- In the 19 months to 31st December 2016 it had a total revenue of just $47,000 while incurring losses of $7,404,000. Yes read that again to believe it.
In just the 12 months to 31st December 2016 Graeme Wade paid himself $100,000 in directors fees from CPA Australia Advice. The three CPA senior managers (Malley, Awty, Hughes) and three other directors of CPA Australia (Carlin, Dolin, Petty) plus one other (Haddan) managed to pay themselves $1,000,000 from CPA Australia Advice. Keep in mind a new subsidiary with a total revenue of just $$46,000 in that year. What a gravy train. And the current board at the Senate Hearing said they were in this for the long haul.
The rest of the 14 staff managed to extract over $2,500,000 for themselves in that year. And remember this subsidiary had a total revenue of just $46,000 in that year.
IRP this needs immediate legal action. This needs urgent attention. It is a rort of the highest order. And to think that Tyrone Carlin and Richard Petty (two of the directors who managed to extract $70,000 each in directors fees from it) have high level positions at their universities (Sydney University and Macquarie University).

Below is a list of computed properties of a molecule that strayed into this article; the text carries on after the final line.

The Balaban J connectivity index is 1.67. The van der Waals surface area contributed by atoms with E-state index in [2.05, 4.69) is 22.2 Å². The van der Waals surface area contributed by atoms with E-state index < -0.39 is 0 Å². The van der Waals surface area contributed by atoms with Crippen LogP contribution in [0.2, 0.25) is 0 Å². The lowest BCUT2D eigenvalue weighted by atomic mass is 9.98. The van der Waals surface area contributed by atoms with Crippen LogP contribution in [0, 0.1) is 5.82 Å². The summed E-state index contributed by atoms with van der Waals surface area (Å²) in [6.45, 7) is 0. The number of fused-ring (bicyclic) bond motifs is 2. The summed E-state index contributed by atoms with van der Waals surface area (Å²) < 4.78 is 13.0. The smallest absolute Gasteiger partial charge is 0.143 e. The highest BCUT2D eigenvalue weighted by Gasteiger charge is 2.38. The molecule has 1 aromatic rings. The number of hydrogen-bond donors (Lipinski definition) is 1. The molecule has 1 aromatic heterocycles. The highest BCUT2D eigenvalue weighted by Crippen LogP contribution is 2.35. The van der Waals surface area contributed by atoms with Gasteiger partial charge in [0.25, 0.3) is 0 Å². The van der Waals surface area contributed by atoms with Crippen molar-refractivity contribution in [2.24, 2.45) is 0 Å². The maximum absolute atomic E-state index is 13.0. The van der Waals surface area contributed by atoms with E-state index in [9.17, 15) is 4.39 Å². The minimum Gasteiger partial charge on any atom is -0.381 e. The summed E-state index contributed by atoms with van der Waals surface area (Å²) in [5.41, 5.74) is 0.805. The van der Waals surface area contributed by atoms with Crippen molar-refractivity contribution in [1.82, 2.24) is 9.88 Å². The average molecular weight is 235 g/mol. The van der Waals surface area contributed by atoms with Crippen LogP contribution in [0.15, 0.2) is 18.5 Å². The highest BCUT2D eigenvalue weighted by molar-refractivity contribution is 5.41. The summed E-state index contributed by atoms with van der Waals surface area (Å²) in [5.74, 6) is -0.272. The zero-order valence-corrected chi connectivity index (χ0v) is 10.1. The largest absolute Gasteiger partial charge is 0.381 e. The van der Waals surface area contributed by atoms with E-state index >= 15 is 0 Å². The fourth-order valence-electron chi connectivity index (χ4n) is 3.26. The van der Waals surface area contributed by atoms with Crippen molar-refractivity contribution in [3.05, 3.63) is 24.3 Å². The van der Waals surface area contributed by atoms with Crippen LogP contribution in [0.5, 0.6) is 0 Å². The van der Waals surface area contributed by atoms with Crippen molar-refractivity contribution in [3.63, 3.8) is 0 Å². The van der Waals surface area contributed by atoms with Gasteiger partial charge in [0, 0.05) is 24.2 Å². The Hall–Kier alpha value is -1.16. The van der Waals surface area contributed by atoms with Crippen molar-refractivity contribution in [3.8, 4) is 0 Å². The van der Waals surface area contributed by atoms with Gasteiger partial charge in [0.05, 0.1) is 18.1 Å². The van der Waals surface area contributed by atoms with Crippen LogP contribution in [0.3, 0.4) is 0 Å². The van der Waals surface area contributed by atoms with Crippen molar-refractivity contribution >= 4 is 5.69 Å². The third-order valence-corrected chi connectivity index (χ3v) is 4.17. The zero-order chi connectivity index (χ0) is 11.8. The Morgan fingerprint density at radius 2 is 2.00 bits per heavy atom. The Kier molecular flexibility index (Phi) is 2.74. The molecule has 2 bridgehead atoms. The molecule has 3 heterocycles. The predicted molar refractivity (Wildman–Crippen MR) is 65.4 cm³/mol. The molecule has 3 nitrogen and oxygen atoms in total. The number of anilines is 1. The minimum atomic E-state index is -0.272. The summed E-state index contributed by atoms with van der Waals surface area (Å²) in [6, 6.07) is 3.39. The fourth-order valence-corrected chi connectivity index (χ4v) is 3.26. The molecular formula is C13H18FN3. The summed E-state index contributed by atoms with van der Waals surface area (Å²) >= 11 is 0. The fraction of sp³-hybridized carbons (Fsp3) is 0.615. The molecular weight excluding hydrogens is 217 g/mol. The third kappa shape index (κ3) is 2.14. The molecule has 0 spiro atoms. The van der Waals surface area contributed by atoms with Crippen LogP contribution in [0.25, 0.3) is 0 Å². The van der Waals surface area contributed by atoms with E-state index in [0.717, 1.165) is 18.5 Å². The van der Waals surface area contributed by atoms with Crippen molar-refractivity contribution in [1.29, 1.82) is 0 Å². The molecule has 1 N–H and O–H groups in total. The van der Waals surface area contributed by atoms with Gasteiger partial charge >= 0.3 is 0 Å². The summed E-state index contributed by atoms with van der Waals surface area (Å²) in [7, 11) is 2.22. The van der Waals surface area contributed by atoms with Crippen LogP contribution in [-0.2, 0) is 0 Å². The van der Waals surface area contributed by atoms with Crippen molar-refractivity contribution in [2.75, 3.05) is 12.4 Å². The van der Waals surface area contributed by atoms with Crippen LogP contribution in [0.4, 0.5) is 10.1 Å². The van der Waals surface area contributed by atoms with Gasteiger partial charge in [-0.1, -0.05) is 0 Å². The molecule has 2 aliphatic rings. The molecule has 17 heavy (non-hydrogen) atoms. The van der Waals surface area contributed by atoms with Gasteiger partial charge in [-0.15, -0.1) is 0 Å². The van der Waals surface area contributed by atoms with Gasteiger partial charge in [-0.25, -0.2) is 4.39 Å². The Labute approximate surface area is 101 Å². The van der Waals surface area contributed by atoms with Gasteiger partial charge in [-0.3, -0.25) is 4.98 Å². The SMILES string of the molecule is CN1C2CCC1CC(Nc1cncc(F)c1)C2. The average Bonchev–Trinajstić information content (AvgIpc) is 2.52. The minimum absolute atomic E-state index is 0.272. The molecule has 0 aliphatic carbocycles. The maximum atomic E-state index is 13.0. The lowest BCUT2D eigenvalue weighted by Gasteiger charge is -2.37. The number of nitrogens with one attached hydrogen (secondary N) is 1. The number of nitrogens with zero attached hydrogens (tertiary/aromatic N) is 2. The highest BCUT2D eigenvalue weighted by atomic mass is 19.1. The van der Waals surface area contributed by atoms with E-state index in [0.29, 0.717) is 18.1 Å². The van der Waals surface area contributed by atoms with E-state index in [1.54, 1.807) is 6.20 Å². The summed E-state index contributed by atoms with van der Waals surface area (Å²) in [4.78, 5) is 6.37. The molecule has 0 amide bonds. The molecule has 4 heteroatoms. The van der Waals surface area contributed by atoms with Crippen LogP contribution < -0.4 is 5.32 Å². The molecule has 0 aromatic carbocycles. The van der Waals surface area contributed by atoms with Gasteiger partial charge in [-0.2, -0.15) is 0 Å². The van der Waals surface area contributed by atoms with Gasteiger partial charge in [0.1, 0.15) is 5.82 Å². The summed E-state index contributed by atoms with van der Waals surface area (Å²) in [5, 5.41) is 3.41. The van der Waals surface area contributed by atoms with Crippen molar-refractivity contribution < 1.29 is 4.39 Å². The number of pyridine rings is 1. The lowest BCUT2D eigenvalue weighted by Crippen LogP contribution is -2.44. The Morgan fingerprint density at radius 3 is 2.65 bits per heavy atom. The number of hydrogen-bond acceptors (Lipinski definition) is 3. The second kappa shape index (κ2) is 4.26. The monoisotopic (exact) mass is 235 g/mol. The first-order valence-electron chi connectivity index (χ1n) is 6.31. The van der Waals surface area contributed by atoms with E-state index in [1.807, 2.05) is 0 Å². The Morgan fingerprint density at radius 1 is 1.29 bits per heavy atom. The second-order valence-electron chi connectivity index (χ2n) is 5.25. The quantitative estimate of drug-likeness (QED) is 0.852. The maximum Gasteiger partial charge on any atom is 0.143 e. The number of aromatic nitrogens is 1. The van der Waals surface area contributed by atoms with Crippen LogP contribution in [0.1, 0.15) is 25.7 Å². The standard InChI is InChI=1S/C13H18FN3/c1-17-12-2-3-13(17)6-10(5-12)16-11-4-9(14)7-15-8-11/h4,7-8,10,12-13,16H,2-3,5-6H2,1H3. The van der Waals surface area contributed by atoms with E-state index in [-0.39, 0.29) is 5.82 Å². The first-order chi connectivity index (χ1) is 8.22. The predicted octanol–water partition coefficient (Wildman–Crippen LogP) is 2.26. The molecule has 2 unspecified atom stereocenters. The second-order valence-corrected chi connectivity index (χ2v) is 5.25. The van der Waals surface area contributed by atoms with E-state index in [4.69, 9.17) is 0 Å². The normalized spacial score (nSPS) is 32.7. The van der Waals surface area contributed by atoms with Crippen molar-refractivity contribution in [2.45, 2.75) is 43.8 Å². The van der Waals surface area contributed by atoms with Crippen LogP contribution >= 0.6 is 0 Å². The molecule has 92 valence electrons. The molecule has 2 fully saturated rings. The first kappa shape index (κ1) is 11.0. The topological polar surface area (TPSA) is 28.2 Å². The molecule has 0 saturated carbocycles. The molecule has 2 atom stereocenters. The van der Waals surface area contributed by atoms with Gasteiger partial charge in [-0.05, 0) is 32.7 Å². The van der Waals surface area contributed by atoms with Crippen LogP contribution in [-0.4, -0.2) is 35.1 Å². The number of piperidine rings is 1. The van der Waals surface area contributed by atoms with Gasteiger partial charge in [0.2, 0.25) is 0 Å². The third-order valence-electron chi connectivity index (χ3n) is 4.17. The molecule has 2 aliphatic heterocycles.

CPA Australia has given them ‘an overdraft’ of $20 million to finance this, and to Feb 2017 over $12 million had already been drawn down.
The auditor did not see any of this of material significance to make any comment in the CPA Australia accounts, and of course consolidated accounting rules were used to hide both the liability and the assets in the respective accounts so that nothing was shown in our annual report because it al just ‘contra’d out’.
To cap it off some of the directors managed to get paid over the CPA Australia constitutional limits because they said it was a separate fully owned subsidiary and thus those caps did not apply. Crikey the only test that would pass would be the Enron one. Just create as many subsidiaries as you like and the constitutional limits of CPA Australia become meaningless.
This is why Ian, we expect real action and legal action at that to redress these wrongs.
We know Maryjane you are a litigation lawyer (and a good one at that from what we have heard) so we would like to imagine that you will be looking closely at many of these matters to ensure appropriate legal action and redress is taken.
Surely we cannot allow them to get away with this. Forget what your divisional presidents consultative group say (they can be rightly adjudged as being the ‘silent ones’ - they certainly should not be able to command any more respect now).
We have a very big bank balance at CPA Australia and we can afford to take legal action against these officers, directors and the auditor. We expect that to be looked at very closely on many of the issues.